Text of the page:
Couldn't agree more. However, there actually is physical evidence out there that is consistent with the ET hypothesis. Among the best evidence are metal fragments purported to be taken from crash sites that are composed of isotopes (i.e. different number of neutrons giving the same element different atomic weight) not seen on earth (or extremely rare). Obviously isn't conclusive, and I don't think anyone is claiming it is. But these are anamolous findings that are consistent with an ET hypothesis (e.g. eyewitnesses see craft in sky performing aerial maneuvers that conventional aircraft can't, craft crashes, improbable that metal from the crash site came from Earth).

Maybe some of these "crashed UFOs" are top-secret military aircraft being built with materials being secretly mined from passing asteroids. Maybe the eyewitnesses are lying or seeing things, and the independent labs where the materials are tested are in on the joke. My guess is that an impartial observer would conclude that, heh, maybe the simplest explanation is just that the craft didn't come from Earth. Except that this hypothesis is ruled out a priori because everyone knows that a) there aren't other intelligent species out there and b) even if there were, the laws of physics prevent interstellar travel unless you have a few centuries to spare. Personally, I don't strongly believe in these assumptions, and because of that, think that the field deserves a little more attention. Well... maybe a little less ridicule.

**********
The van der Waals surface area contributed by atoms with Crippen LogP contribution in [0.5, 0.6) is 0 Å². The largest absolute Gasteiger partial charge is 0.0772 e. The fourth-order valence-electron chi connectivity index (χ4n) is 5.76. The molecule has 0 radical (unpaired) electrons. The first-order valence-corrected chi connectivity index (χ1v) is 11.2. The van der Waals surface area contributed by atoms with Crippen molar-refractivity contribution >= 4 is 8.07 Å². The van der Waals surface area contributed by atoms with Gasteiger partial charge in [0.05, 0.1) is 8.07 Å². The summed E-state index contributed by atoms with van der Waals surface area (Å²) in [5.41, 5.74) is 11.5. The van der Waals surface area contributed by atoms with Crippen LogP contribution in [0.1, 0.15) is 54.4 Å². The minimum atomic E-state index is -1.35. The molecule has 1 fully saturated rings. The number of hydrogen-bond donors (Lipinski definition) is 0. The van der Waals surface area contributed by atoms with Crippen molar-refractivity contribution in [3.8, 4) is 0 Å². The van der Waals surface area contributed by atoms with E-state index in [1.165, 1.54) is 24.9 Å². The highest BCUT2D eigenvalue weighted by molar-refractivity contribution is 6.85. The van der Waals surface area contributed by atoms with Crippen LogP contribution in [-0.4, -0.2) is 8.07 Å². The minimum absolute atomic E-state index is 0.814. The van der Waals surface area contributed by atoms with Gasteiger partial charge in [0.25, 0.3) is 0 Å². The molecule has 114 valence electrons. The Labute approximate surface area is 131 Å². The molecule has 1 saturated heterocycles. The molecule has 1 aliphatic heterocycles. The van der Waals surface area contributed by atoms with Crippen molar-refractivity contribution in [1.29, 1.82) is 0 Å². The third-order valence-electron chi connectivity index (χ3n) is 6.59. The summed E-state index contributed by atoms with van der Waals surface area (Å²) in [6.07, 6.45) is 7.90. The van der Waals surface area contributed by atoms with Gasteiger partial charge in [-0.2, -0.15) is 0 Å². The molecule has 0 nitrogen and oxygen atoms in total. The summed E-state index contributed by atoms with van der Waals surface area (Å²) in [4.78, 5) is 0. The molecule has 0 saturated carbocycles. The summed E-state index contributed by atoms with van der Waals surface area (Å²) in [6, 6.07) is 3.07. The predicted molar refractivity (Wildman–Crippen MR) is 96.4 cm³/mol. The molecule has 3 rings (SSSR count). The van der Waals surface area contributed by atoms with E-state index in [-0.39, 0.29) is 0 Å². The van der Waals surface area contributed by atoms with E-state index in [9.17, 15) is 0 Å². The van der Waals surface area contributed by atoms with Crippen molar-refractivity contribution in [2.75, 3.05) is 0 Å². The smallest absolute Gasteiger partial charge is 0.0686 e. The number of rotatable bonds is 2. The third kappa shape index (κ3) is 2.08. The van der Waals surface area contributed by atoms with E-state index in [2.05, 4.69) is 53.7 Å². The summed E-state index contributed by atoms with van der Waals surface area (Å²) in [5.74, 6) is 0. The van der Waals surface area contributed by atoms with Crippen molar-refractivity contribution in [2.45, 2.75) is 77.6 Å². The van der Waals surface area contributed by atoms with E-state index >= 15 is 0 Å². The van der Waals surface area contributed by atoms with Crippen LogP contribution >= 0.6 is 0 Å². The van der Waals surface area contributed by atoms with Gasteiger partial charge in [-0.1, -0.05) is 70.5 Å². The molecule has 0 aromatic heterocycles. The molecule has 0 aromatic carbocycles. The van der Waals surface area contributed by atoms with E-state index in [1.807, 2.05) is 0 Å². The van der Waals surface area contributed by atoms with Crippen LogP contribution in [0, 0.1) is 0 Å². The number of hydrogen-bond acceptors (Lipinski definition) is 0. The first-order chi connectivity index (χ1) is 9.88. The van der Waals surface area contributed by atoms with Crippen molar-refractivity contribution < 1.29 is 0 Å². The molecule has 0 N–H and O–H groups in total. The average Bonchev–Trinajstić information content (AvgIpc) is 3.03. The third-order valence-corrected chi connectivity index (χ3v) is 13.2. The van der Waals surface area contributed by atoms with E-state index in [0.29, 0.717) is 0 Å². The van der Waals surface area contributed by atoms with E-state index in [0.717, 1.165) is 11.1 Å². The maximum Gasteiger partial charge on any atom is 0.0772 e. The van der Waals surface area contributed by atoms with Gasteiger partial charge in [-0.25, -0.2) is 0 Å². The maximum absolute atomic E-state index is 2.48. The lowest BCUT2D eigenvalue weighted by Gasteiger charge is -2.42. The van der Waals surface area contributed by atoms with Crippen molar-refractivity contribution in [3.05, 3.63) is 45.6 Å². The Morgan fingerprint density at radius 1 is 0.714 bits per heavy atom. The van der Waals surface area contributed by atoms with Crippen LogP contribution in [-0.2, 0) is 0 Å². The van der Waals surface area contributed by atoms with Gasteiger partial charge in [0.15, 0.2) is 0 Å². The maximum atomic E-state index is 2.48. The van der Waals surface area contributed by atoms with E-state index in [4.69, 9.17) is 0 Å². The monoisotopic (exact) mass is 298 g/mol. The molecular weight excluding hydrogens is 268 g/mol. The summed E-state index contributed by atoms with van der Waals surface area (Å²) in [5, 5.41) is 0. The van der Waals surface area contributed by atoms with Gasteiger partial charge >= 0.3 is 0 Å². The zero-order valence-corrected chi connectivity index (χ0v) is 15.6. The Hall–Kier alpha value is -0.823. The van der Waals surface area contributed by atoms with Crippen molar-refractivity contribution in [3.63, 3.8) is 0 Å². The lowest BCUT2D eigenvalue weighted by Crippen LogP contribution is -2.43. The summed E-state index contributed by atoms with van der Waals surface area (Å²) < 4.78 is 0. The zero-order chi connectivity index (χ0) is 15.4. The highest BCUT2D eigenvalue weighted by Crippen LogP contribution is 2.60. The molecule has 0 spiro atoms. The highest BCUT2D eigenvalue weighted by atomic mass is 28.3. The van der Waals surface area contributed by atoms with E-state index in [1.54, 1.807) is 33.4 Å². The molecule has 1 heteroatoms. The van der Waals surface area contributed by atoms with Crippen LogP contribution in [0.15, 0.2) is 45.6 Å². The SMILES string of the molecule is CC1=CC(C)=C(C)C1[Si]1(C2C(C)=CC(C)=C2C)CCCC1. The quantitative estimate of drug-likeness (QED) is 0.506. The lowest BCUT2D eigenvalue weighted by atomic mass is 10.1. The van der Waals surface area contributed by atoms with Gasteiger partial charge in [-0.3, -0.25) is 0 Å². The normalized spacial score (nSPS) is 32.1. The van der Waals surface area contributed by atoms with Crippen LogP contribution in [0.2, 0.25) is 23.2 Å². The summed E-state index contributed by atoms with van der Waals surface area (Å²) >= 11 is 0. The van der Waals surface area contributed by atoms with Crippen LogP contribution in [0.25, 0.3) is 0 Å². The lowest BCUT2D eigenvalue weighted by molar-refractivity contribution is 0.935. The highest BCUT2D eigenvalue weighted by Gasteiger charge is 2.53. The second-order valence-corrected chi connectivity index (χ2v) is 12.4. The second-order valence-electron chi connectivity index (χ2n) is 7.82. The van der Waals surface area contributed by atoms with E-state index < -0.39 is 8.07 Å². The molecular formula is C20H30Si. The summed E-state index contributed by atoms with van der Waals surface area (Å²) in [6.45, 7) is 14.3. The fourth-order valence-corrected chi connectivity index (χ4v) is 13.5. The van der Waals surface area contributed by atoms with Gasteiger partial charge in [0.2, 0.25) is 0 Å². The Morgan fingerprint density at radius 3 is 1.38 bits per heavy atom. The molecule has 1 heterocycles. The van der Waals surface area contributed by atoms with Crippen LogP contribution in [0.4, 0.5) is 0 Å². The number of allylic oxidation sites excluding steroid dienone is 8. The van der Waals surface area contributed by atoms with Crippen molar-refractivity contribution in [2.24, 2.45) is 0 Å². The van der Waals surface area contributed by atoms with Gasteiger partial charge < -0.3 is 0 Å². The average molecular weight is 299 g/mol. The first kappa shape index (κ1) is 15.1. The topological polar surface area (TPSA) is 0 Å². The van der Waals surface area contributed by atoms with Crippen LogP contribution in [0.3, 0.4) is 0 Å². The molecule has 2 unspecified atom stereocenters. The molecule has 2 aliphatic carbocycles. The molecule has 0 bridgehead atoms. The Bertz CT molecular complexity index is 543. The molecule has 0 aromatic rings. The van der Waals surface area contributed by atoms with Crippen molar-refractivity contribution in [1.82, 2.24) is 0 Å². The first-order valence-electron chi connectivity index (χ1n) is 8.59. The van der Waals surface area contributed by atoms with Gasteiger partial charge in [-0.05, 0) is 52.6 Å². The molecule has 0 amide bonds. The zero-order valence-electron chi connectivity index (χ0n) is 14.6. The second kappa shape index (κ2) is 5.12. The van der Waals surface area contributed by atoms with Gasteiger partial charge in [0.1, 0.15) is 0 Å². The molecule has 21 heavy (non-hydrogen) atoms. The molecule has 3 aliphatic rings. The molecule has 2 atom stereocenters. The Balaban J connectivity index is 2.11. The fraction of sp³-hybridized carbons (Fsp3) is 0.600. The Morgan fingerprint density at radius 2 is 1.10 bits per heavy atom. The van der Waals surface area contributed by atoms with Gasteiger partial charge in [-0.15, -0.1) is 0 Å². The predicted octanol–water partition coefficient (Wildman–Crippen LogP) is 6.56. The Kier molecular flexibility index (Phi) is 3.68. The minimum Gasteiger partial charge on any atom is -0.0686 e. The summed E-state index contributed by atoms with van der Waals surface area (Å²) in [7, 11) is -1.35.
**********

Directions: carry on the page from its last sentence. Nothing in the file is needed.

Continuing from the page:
posted by Nquire at 3:36 PM on January 4, 2006


(I liked your closing thought, Nquire, couldn't've said it better)

but, personally, I don't give a crap about physical trace evidence -- the chain of custody / provenance of these things as they come out is generally entirely suspicious.

I am/was more interested in the human angle, both the witnesses and the debunkers, of cases with reasonably good at-the-time corroboration: eg. radio transcripts, radar returns, etc. These provide the gist of a more interesting discussion IME.

I find the debunking side more gullible than the believers, eg. blindly believing Klass' assertion that the Illinois incident was the witnesses mistaking a "house-sized" black object (that was lit up like a pinball machine) was "Venus".

The first baby step for the debunkers is getting them to admit that nobody (among casual investigators) can know for certainty (> 80%) what the hell is going on.
posted by Heywood Mogroot at 4:18 PM on January 4, 2006


Nobody saw any "weirdly moving" things during Roswell proper. Just allegedly a big mess on a ranch that required substantial cleanup, and some weird material properties (i-beams with markings, a satiny foil that smoothly unfolded itself after crumpling, and tough, lightweight material that couldn't be damaged with a sledgehammer.